There’s a quote from novelist Rita Mae Brown: “Insanity is doing the same thing over and over again and expecting different results.”
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To Amazon billionaire and world’s richest man, Jeff Bezos, this phrase is extremely true. He believes one single trait distinguishes highly intelligent people from all over people: the ability to reassess and change their minds.
“People who are right a lot listen a lot, and they change their mind a lot,” the AU$170 billion-dollar man said at Amazon’s artificial intelligence event, the re:MARS conference, in 2019.
“People who are right a lot change their mind without a lot of new data. They wake up and reanalyze things and change their mind.
“If you don't change your mind frequently, you're going to be wrong a lot. People who are right a lot want to disconfirm their fundamental biases.”
It wasn’t the first time Bezos had made such statements.
Visiting software company Basecamp in 2018, Bezos said the smartest people are those who are happy to change their mind. He told Basecamp CEO Jason Fried that consistency of thought isn’t a great thing, and that it’s healthy to think one thing one day and then find yourself debating that thought the next day.
And speaking at the 2016 Pathfinder Awards, Bezos said being prepared to change your mind is the best way to be right frequently.
“I do think that with practice, you can be right more often,” he said.
“I’ve observed people who are right a lot and I notice a few things about them and people who are right a lot – they listen a lot, and people who are right a lot, change their mind a lot.”
He said the practice of seeking to disconfirm “profoundly-held convictions” is unnatural, but as huge pay-offs.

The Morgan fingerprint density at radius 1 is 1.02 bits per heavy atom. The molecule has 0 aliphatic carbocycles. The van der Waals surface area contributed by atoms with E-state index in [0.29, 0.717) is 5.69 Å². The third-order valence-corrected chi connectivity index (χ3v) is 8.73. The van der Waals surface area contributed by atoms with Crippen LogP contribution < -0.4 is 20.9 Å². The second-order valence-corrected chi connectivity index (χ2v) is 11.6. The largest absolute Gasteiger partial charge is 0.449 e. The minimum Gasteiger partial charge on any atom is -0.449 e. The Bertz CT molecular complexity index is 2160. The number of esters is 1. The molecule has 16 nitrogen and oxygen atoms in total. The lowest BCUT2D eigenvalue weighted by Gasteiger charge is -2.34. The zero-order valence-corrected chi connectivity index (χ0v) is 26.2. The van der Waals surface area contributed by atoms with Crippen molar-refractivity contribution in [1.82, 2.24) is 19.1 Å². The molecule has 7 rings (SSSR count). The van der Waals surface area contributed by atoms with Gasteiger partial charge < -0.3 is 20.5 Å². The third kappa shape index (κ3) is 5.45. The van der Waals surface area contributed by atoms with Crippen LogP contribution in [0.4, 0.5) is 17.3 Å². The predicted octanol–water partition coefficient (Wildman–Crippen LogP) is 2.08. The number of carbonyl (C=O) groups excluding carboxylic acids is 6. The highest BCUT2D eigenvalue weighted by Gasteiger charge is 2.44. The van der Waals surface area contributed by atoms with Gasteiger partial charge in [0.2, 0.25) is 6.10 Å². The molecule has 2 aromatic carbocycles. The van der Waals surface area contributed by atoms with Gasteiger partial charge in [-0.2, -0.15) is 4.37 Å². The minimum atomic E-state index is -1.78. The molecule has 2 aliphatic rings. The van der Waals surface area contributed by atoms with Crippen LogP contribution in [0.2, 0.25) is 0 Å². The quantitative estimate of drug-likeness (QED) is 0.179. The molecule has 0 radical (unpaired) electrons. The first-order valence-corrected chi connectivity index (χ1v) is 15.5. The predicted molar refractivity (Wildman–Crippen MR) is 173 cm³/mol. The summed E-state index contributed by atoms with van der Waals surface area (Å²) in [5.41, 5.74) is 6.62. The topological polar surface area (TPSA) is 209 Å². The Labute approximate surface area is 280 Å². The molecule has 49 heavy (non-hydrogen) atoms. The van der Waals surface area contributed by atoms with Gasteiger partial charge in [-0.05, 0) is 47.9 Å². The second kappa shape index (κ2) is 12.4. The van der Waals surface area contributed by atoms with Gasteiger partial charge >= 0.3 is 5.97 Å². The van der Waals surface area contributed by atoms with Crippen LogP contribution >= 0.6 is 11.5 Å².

“Humans mostly, as we go about life, we’re very selective about the evidence we let seep into us and we like to observe the evidence that confirms our pre-existing beliefs, and people who are right a lot work very hard to do that unnatural thing of trying to disconfirm their beliefs.”
He said it’s important to “never let anybody trap you with anything you said in the past” and criticised political discourse which attacks politicians who change their mind, noting that the world is complex and new data is always coming to light.
Apple co-founder Steve Jobs is also remembered as having a tendency to change his mind a lot.
“Steve would flip on something so fast that you would forget that he was the one taking the 180-degree polar opposite position the day before,” current CEO Tim Cook said about the late founder in 2012.
“I saw it daily. This is a gift, because things do change, and it takes courage to change. It takes courage to say, ‘I was wrong.’ I think he had that.”
It also makes you appear intelligent
According to the Harvard Business Review, changing your mind also makes you seem intelligent.
The Harvard Business School and Hong Kong University of Science and Technology researchers arrived at this conclusion after studying entrepreneurs during a pitch competition.
The majority of entrepreneurs were stubborn. When faced with contradictory evidence, 76 per cent refused to change their mind.
But entrepreneurs who changed their minds during the pitch were nearly six times more likely to progress.
Then, the researchers asked participants to play the role of investors evaluating those entrepreneurs.
“Similar to what we observed in the actual competition, participants believed that entrepreneurs who changed their minds should advance in the competition, compared to those who dug their heels in,” the researchers said.
“We also found that participants perceived those who changed their minds as lacking confidence, but demonstrating intelligence — the results suggest that in an entrepreneurial context at least, showcasing intelligence is ultimately paramount.”
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